17. Abadie, Alberto & Gardeazabal, Javier, 2008. "Terrorism and the world economy," European Economic Review, Elsevier, vol. 52(1), pages 1-27, January.
    18. Jussi Nikkinen & Sami Vähämaa, 2010. "Terrorism and Stock Market Sentiment," The Financial Review, Eastern Finance Association, vol. 45(2), pages 263-275, May.
    19. Drakos, Konstantinos, 2004. "Terrorism-induced structural shifts in financial risk: airline stocks in the aftermath of the September 11th terror attacks," European Journal of Political Economy, Elsevier, vol. 20(2), pages 435-446, June.
    20. Tavares, Jose, 2004. "The open society assesses its enemies: shocks, disasters and terrorist attacks," Journal of Monetary Economics, Elsevier, vol. 51(5), pages 1039-1070, July.
    21. Nicole Crain & W. Crain, 2006. "Terrorized economies," Public Choice, Springer, vol. 128(1), pages 317-349, July.
    22. Mun, Kyung-Chun, 2005. "Contagion and impulse response of international stock markets around the 9-11 terrorist attacks," Global Finance Journal, Elsevier, vol. 16(1), pages 48-68, August.
    23. Arin, K. Peren & Ciferri, Davide & Spagnolo, Nicola, 2008. "The price of terror: The effects of terrorism on stock market returns and volatility," Economics Letters, Elsevier, vol. 101(3), pages 164-167, December.
    24. Epstein, Larry G & Wang, Tan, 1994. "Intertemporal Asset Pricing Under Knightian Uncertainty," Econometrica, Econometric Society, vol. 62(2), pages 283-322, March.
    25. Blomberg, S. Brock & Hess, Gregory D. & Orphanides, Athanasios, 2004. "The macroeconomic consequences of terrorism," Journal of Monetary Economics, Elsevier, vol. 51(5), pages 1007-1032, July.
    26. Chesney, Marc & Reshetar, Ganna & Karaman, Mustafa, 2011. "The impact of terrorism on financial markets: An empirical study," Journal of Banking & Finance, Elsevier, vol. 35(2), pages 253-267, February.
    27. Bruck, Tilman & Wickstrom, Bengt-Arne, 2004. "The economic consequences of terror: guest editors' introduction," European Journal of Political Economy, Elsevier, vol. 20(2), pages 293-300, June.
    28. A. Craig MacKinlay, 1997. "Event Studies in Economics and Finance," Journal of Economic Literature, American Economic Association, vol. 35(1), pages 13-39, March.
    29. Mark T. Hon & Jack Strauss & Soo‐Keong Yong, 2004. "Contagion in financial markets after September 11: myth or reality?," Journal of Financial Research, Southern Finance Association;Southwestern Finance Association, vol. 27(1), pages 95-114, March.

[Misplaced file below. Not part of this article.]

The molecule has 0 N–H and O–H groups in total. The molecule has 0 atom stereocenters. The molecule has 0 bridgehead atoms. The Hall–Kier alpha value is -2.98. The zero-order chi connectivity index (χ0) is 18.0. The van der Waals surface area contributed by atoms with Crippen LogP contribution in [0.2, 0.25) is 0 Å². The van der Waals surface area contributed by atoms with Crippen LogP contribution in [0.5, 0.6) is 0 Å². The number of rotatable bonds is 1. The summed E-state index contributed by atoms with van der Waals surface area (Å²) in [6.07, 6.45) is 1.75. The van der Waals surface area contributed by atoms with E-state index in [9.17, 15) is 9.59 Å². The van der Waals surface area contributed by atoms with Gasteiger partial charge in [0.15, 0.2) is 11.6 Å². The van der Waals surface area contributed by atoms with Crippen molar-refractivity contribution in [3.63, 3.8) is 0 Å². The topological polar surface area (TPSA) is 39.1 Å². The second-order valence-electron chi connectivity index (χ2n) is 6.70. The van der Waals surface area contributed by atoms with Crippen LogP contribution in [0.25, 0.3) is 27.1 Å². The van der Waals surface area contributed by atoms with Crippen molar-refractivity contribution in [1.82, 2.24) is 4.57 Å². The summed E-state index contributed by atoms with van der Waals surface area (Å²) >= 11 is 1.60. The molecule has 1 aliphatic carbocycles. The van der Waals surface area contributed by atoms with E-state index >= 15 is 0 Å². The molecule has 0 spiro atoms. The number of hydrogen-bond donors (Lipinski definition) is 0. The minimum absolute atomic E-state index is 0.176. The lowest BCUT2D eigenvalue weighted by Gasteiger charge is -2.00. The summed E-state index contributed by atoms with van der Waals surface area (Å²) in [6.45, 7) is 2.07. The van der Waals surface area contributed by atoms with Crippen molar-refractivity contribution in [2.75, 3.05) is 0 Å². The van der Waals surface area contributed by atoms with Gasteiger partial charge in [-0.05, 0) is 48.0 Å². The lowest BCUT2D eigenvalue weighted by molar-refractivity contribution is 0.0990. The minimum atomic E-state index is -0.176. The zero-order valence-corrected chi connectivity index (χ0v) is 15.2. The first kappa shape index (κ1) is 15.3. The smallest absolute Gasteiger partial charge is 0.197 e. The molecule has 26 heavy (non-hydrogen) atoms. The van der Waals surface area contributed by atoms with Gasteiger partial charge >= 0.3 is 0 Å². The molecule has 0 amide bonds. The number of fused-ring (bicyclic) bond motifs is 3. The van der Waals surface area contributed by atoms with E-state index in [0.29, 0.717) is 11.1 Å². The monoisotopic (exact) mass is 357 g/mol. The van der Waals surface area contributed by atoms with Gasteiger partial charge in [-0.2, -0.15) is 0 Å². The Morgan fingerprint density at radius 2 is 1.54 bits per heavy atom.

Full references (including those not matched with items on IDEAS)

    Citations

    Citations are extracted by the CitEc Project, subscribe to its RSS feed for this item.
    as


    Cited by:

    1. Hussain, Shahzad & Akbar, Muhammad & Malik, Qaisar & Ahmad, Tanveer & Abbas, Nasir, 2021. "Downside Systematic Risk in Pakistani Stock Market: Role of Corporate Governance, Financial Liberalization and Investor Sentiment," CAFE Working Papers 14, Centre for Applied Finance and Economics (CAFE), Birmingham City Business School, Birmingham City University.
    2. Zhou, Mei-Jing & Huang, Jian-Bai & Chen, Jin-Yu, 2020. "The effects of geopolitical risks on the stock dynamics of China's rare metals: A TVP-VAR analysis," Resources Policy, Elsevier, vol. 68(C).
    3. Syed Abdul Rehman KHAN & Zhang YU, 2020. "The Impact of Terrorism on Economics and Logistics Performance: An Empirical Study from the Perspective of SAARC Member States," Journal for Economic Forecasting, Institute for Economic Forecasting, vol. 0(4), pages 99-117, December.
    4. Gok, Ibrahim Yasar & Demirdogen, Yavuz & Topuz, Sefa, 2020. "The impacts of terrorism on Turkish equity market: An investigation using intraday data," Physica A: Statistical Mechanics and its Applications, Elsevier, vol. 540(C).

    Most related items

    These are the items that most often cite the same works as this one and are cited by the same works as this one.
    1. Friedrich Schneider & Tilman Brück & Daniel Meierrieks, 2010. "The Economics of Terrorism and Counter-Terrorism: A Survey (Part II)," Discussion Papers of DIW Berlin 1050, DIW Berlin, German Institute for Economic Research.
    2. Iatridis, George, 2012. "Terrorist attacks and company financial numbers: Evidence on earnings management and value relevance from Madrid, London and Istanbul," Research in International Business and Finance, Elsevier, vol. 26(2), pages 204-220.
    3. Bruno S. Frey & Simon Luechinger & Alois Stutzer, 2007. "Calculating Tragedy: Assessing The Costs Of Terrorism," Journal of Economic Surveys, Wiley Blackwell, vol. 21(1), pages 1-24, February.
    4. Imtiaz Arif & Tahir Suleman, 2017. "Terrorism and Stock Market Linkages: An Empirical Study from a Front-line State," Global Business Review, International Management Institute, vol. 18(2), pages 365-378, April.
    5. Omar, Ayman M.A. & Lambe, Brendan J & Wisniewski, Tomasz Piotr, 2021. "Perceptions of the threat to national security and the stock market," Journal of Economic Behavior & Organization, Elsevier, vol. 186(C), pages 504-522.
    6. J. W.B. Bos & M. Frömmel & M. Lamers, 2013. "FDI, Terrorism and the Availability Heuristic for U.S. Investors before and after 9/11," Working Papers of Faculty of Economics and Business Administration, Ghent University, Belgium 13/850, Ghent University, Faculty of Economics and Business Administration.